These seven things here that tell you what you did not know about getting pregnant in Your 30s:
1) Get check-ups before trying to get pregnant
Even if you had children in your 20s, it’s a good idea for both wannabe parents to get a medical check-up before trying to get pregnant in your 30s. A pre-conception check-up can identify any medical issues that need attention before conception, such as high blood pressure, hidden diabetes, weight concerns, or sexually transmitted infections (STIs) that produce no symptoms. Menstrual irregularities can often be corrected with medication and a sperm quality assessment and physical exam can rule out any male fertility issues that might be of concern.
2) The healthier you and the baby daddy are at conception, the healthier the pregnancy and child
A healthy pregnancy at any age depends as much on healthy lifestyle choices as it does on passing a medical exam. Too much weight affects ovulation in ways that might hinder conception and the more extra pounds a man carries, the less semen he produces. Either parent's bad habits, such as unhealthy diet, too little exercise, being anywhere near cigarette smoke, excess alcohol consumption, high stress, and other factors that can be remedied, need to be addressed before trying to conceive. You will both need diets high in folic acid before conception to reduce risk for birth defects and women may want to start taking prenatal multivitamin/mineral supplements a few months before trying to make a baby.
3) “High risk” begins at 35 but good pregnancy advice is good at any age
The age 35 is a dividing line between simple pregnancy and high-risk pregnancy but any advice or recommendations offered for women 35 and older will benefit younger women, too. Fertility rates decline at different rates for different women but almost all women experience a drop in fertility after turning 30. A healthy lifestyle, a close association with your gynecologist, and a little patience will benefit any woman trying to get pregnant in her 30s.
4) The risk for certain pregnancy complications increases in the 30s
Some medical issues commonly associated with middle age often take root in the 30s although no symptoms are apparent or they are so minor they are overlooked as just a part of the natural aging process. Excess weight, high blood pressure, cardiovascular disease, insulin resistance, and diabetes can affect pregnancy health and increase risk for complications such as miscarriage, placenta previa, pre-eclampsia, preterm labor and/or delivery, and multiple births.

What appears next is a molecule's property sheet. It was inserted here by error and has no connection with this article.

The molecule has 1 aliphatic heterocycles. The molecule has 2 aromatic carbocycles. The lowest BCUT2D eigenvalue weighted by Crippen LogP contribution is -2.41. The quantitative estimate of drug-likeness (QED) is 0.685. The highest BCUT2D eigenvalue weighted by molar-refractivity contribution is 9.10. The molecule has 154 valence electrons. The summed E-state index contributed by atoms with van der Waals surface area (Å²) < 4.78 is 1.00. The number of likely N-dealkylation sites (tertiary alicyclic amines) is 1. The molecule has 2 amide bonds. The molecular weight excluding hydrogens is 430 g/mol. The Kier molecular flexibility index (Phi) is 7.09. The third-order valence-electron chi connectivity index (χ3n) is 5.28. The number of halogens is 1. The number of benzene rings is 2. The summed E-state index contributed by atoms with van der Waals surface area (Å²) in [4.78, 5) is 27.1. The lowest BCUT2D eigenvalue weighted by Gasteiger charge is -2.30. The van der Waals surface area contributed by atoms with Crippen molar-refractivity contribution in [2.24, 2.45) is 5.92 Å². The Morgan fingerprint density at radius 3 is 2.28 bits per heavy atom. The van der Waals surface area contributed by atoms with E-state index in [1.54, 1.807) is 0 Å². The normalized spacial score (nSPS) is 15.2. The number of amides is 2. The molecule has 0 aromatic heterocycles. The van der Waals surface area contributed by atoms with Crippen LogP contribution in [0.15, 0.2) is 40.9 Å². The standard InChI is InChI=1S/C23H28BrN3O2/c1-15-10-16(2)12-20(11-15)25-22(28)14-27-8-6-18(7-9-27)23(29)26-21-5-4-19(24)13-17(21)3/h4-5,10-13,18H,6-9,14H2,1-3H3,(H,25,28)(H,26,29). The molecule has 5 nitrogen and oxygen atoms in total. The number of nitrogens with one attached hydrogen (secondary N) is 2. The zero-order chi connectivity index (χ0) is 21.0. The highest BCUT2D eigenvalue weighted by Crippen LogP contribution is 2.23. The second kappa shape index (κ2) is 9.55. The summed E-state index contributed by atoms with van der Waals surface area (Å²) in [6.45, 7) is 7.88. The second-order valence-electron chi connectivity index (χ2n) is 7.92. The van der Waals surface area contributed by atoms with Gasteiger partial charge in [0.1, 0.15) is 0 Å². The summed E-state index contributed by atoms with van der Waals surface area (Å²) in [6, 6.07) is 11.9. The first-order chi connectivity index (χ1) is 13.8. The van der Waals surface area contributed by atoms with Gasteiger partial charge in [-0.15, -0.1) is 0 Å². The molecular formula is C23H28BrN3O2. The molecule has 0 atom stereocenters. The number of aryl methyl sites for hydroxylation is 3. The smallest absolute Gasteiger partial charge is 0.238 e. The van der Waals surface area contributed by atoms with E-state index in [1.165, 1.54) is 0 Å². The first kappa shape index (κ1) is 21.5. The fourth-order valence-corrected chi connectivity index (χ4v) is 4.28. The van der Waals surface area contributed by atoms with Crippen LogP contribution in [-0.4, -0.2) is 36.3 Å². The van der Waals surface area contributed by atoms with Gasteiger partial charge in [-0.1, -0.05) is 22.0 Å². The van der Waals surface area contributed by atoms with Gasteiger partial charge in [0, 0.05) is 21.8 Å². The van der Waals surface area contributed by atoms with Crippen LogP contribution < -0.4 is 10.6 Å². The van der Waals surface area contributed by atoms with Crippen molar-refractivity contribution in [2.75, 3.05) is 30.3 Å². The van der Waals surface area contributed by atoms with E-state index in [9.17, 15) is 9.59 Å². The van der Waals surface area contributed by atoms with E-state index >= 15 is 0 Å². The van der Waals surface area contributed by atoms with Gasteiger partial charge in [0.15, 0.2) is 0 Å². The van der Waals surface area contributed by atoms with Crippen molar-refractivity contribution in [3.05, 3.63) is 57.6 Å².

5) More Down syndrome babies are born to mothers younger than 35 than older
The risk for having a baby with Down syndrome or other chromosomal defects increases as a woman ages but this type of defect is not limited to older mothers only. There are actually more babies with Down syndrome born to women under 35 than older. Women under 35 have more babies in general so there are more babies with chromosomal disorders in this greater population of babies. The individual risk per pregnancy does become greater, however, after 35, but the risk for other types of birth defects decreases.
6) It’s a good idea to review your vaccination history
Once your baby is born, it will take many months to develop its own fully functioning immune system so your immune-system health before and during pregnancy and while breastfeeding is vitally important to the baby. Certain vaccinations administered to you before or during pregnancy will protect the baby from illness until its own immune system is strong enough for vaccination. Illnesses such as influenza can cause avoidable pregnancy complications. Vaccinations for infectious diseases such as whooping cough (pertussis), measles, mumps, and rubella may not have existed when the baby’s grandparents were children so, if they will spend time with your baby in the first year of its life, vaccinating them before their grandbaby is born will protect the baby from any infectious viruses they may carry. When both parents, all siblings, grandparents, and all caregivers are fully vaccinated, your baby will have the best chance of staying well in the first year of life.
7) Frequent sex, even on infertile days, increases the chance of pregnancy
Most people understand exposure to disease-causing bacteria, viruses, and other germs causes illness. We know that organ transplants sometimes trigger an immune-system response that might lead to organ rejection. The immune system attacks these "invaders" to destroy their unfamiliar DNA and make you safe again. Most are unaware that the DNA in semen and sperm is also foreign enough to trigger an immune-system attack. The fertilized egg, embryo, and fetus are foreign to the mother’s DNA, too. Recent studies indicate frequent sex, even on infertile days, exposes the woman’s immune system to enough of the man’s DNA that, over the course of time, the female immune system relaxes its attention and doesn’t launch serious attacks against it. This relaxation of immune response makes impregnation and fetal development possible. Most couples are advised to have sex on fertile days but sex even on infertile days or when using in vitro fertilization (IVF) helps set the stage for pregnancy.
By Sandy Hemphill, Contributing Writer, BabyMed